“We have been successful in attending quickly to any failures the product might have,” he says. “The team provides extraordinary technical support. Supply reliability is important in this business. We ensure our local technical team always performs with excellence, so that we stand out among the big engineering companies in Singapore.”
When he’s not winning bids or managing his staff, Heng Kia Seah likes to travel to unique places. “I appreciate anywhere that is different. I love exploring new cultures, new ways of life and, of course, interesting scenery,” he says. “Time constraints often limit me from travelling too far, so I make short trips to nearby countries in South-East Asia.”
This core commitment to quality extends to care for both customers and workers. In January, Heng Kia signed a ‘Pledge for Zero Accidents’. This safety pledge aims for complete protection, with no injuries on the job. “Safety is our highest priority. Every person does a safety prep before we meet and before we start work at a site,” Heng Kia says.
“This has contributed to a zero-accident safety record for the past few years, but we know we cannot let our guard down. We must keep up all efforts to uphold this.”
Singapore leads the world in many aspects of modern life, including the energy sector. Its power supply is among the most reliable and cost-effective in the world, and the country has undergone a significant transformation in recent years to achieve this status.
Heng Kia draws on ‘the 4Ds’ – decentralisation, deregulation, digitalisation and decarbonisation – to summarise the industry transition. “I’ve seen big changes over my career. Decentralising power enables renewable energy and energy storage to be generated locally,” he explains.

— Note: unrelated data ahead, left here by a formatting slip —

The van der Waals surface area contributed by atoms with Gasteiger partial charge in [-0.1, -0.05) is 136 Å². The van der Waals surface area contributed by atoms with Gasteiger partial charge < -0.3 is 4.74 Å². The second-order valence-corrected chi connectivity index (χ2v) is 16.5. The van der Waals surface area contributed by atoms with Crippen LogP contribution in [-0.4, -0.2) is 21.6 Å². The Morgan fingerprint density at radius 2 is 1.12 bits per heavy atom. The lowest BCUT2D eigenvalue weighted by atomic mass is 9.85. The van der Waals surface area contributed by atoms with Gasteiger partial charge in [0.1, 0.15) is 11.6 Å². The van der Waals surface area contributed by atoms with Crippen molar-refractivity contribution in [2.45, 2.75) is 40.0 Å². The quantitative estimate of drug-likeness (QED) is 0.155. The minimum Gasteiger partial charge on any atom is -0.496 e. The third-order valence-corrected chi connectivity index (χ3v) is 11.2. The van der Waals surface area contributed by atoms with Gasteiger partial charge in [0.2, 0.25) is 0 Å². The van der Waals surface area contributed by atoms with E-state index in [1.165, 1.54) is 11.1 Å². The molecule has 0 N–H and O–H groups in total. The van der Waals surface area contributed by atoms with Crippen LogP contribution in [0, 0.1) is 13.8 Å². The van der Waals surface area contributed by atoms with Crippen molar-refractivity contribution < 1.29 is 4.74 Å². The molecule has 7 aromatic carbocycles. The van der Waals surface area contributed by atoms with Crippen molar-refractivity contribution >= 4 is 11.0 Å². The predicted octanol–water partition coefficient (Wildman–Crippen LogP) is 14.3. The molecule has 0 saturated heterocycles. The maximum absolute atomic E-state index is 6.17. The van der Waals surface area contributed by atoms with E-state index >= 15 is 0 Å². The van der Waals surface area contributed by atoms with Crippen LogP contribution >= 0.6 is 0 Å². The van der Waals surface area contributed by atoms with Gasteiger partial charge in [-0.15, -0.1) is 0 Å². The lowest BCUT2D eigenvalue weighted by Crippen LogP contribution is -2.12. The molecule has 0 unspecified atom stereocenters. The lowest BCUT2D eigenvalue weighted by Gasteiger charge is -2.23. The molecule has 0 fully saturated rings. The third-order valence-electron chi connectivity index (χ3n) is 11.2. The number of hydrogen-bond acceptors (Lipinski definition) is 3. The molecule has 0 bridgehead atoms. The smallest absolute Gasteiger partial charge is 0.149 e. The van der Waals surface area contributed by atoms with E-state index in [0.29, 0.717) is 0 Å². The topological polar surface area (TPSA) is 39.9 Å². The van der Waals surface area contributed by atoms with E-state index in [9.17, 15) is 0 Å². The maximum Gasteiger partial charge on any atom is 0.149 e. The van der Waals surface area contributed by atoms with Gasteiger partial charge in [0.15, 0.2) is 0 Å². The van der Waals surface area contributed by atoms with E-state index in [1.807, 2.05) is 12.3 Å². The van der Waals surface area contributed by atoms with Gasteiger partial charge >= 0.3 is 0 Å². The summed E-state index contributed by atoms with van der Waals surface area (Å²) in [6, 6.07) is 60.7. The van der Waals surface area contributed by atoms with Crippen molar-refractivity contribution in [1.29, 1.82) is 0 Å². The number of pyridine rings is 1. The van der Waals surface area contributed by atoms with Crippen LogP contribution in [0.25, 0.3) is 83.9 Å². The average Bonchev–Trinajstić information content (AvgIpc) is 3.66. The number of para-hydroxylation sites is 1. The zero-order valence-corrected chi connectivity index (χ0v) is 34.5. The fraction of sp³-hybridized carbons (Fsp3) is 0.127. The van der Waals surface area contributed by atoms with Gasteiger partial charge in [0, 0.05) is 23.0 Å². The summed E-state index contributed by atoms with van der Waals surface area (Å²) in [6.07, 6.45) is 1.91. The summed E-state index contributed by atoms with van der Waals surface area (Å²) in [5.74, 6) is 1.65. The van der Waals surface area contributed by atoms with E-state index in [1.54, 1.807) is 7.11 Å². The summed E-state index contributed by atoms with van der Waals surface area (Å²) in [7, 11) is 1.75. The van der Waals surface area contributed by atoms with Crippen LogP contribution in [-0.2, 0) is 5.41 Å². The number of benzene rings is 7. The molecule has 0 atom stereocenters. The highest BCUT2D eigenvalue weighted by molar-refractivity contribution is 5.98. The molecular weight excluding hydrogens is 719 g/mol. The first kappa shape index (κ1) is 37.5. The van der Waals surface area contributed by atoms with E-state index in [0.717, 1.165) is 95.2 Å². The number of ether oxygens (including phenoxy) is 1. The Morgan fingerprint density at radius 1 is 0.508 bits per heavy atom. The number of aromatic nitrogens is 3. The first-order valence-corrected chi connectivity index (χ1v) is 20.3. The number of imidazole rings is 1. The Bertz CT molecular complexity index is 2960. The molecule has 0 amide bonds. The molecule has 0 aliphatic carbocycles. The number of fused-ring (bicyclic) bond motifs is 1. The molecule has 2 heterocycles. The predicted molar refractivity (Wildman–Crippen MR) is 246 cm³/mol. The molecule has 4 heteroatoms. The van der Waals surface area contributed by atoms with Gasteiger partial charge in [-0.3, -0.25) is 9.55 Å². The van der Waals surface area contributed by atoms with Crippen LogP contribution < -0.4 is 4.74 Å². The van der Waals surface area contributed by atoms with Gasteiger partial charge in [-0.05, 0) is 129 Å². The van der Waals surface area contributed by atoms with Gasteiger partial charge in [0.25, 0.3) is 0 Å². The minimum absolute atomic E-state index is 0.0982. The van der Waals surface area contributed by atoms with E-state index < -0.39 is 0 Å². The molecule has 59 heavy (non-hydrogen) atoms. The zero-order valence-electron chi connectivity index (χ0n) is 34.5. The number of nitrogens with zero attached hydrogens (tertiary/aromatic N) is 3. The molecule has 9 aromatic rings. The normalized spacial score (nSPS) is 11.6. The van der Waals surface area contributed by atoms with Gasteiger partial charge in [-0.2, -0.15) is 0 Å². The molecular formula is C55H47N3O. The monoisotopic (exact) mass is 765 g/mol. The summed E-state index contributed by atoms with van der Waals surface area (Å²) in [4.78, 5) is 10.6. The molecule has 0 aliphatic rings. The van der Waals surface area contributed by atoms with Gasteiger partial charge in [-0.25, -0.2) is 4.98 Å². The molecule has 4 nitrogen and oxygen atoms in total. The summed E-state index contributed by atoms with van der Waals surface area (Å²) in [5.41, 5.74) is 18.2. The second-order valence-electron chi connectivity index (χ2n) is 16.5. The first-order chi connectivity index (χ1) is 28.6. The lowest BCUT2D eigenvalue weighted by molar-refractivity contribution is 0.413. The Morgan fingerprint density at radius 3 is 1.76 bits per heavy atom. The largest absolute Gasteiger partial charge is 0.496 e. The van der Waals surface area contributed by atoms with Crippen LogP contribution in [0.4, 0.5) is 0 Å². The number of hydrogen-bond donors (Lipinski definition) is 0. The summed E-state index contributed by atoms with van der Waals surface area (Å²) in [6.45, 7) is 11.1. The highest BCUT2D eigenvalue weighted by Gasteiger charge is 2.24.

“Deregulation provides customers with a choice of electricity suppliers. Digitalisation requires new technology and innovation in a digital world, and decarbonisation demands a lower-carbon energy system and the development of renewable energy.”
Since the acceleration of renewable energy, the industry has experienced rapid innovative and technological change. It is continually evolving, and Heng Kia says new developments are highlights of the job.
“I don’t thrive on routine work – repeating the same thing over and over again,” he says. His perspective stays true to Power Automation’s priority of using information technology and a keen sense of understanding customer needs to reinvent traditional solutions.
Analytical thinking is a prerequisite to leading an engineering team, and an element of unpredictability means there is enough diversity in his daily tasks to keep Heng Kia on his toes. “I love that my job has variety: no two days are the same,” he says.
For a business to excel, it must maximise efficiency. As a results-driven leader, Heng Kia believes teamwork is an essential factor in producing outstanding outcomes. “I enjoy being a team member, and I enjoy seeing the team perform,” he says. “Involving my colleagues is an invaluable part of the process, and I like to see us working towards a common goal.”
“Involving my colleagues is an invaluable part of the process, and I like to see us working towards a common goal.”
Productivity doesn’t always come easy, but Heng Kia’s philosophy is that a positive working attitude will achieve the best results.
“Productivity can be difficult to measure, but I think a good attitude helps you to become more effective and more efficient. Excuses make for poor working proficiency,” he says. “When assessing a current or potential employee, I always focus on their attitude. This tells me if they are willing to work hard for their job.”
In a few years, Power Automation will be celebrating its 25th anniversary. Heng Kia has high hopes for the company, and this people-first leader aims to see satisfied customers and devoted employees for years to come. “I believe we will continue to see growth. I’m excited about the future,” he says. “When I think about it, I picture our 50th anniversary.
I hope half of my employees will have stayed in the company long enough to celebrate it.”